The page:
Latitude, urbanization, age, and sex as risk factors for vitamin D deficiency disease in the Roman Empire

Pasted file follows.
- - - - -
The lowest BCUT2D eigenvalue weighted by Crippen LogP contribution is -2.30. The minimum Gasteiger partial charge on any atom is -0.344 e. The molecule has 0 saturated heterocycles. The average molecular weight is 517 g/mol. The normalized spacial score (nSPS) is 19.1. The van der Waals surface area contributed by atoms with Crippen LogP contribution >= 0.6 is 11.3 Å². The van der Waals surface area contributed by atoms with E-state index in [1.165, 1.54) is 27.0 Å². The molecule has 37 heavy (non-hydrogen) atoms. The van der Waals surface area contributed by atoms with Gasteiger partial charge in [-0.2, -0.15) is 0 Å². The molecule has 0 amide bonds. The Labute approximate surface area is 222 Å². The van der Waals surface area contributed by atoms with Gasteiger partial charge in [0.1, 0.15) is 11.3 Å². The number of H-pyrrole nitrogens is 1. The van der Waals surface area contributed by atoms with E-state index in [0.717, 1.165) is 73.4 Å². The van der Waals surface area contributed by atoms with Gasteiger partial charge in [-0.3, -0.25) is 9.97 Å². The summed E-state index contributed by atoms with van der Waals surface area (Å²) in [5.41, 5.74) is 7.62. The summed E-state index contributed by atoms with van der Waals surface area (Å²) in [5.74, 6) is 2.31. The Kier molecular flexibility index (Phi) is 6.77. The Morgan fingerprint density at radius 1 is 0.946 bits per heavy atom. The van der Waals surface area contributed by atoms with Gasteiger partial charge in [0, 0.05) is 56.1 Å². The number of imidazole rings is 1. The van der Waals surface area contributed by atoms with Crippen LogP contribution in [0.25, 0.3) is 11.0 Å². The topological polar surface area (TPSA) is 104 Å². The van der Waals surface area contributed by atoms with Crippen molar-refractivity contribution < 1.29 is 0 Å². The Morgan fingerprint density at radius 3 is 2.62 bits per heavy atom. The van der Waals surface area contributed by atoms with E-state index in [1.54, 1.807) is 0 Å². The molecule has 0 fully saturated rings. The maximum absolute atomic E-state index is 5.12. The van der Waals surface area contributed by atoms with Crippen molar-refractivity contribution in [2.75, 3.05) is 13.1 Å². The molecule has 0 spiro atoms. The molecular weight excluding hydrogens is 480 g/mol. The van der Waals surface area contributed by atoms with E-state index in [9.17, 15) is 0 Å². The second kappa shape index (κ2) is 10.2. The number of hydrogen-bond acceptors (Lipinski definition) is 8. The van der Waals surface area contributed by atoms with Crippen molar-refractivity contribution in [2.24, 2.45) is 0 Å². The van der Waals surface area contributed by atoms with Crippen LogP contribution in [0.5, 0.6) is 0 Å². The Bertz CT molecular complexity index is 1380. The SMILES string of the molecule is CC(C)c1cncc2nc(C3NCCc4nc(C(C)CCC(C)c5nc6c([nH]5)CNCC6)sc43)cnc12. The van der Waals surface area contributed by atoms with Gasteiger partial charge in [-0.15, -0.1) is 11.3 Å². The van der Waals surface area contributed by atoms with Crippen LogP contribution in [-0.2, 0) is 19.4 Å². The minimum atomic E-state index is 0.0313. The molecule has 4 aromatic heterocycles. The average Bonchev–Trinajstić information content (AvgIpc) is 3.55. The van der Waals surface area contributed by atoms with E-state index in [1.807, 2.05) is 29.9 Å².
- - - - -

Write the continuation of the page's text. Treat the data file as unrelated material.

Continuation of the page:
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OBJECTIVES: The aims of the study are to investigate the effects of latitude, settlement type, age, and sex on the prevalence of vitamin D deficiency disease in the Roman Empire using human skeletal remains from cemetery sites (1st to 6th cent. AD). MATERIALS AND METHODS: Data from 2,787 individuals (1,143 subadults, 1,644 adults) from 18 cemeteries associated with 15 different settlements in the Mediterranean and north-western Europe were analyzed. Vitamin D deficiency disease (rickets, osteomalacia) was identified using standard paleopathological criteria. Multivariate statistical analysis was used analyze the effects of the variables of interest on the prevalence of vitamin D deficiency. RESULTS: The overall prevalence of rickets in subadults (<20 years) was 5.7%, and 3.2% of adults showed osteomalacia and/or residual rickets. There was a positive association between rickets in subadults and latitude, with numerous cases of rickets among infants. There was no general association with sex or settlement type, although an elevated prevalence of rickets was observed at a cemetery associated with a settlement (Ostia, Italy), which had multi-storey buildings. DISCUSSION: The association of rickets with latitude may reflect care practices that, in more northerly locations where solar radiation is less intense, placed infants at increased risk of insufficient sunlight exposure to permit adequate vitamin D biosynthesis. The elevated level of vitamin D deficiency at Ostia may reflect, at least in part, the lack of sunlight due to dense occupation of multi-storey blocks that prevented direct sunlight from reaching living quarters and the streets between these closely spaced buildings.
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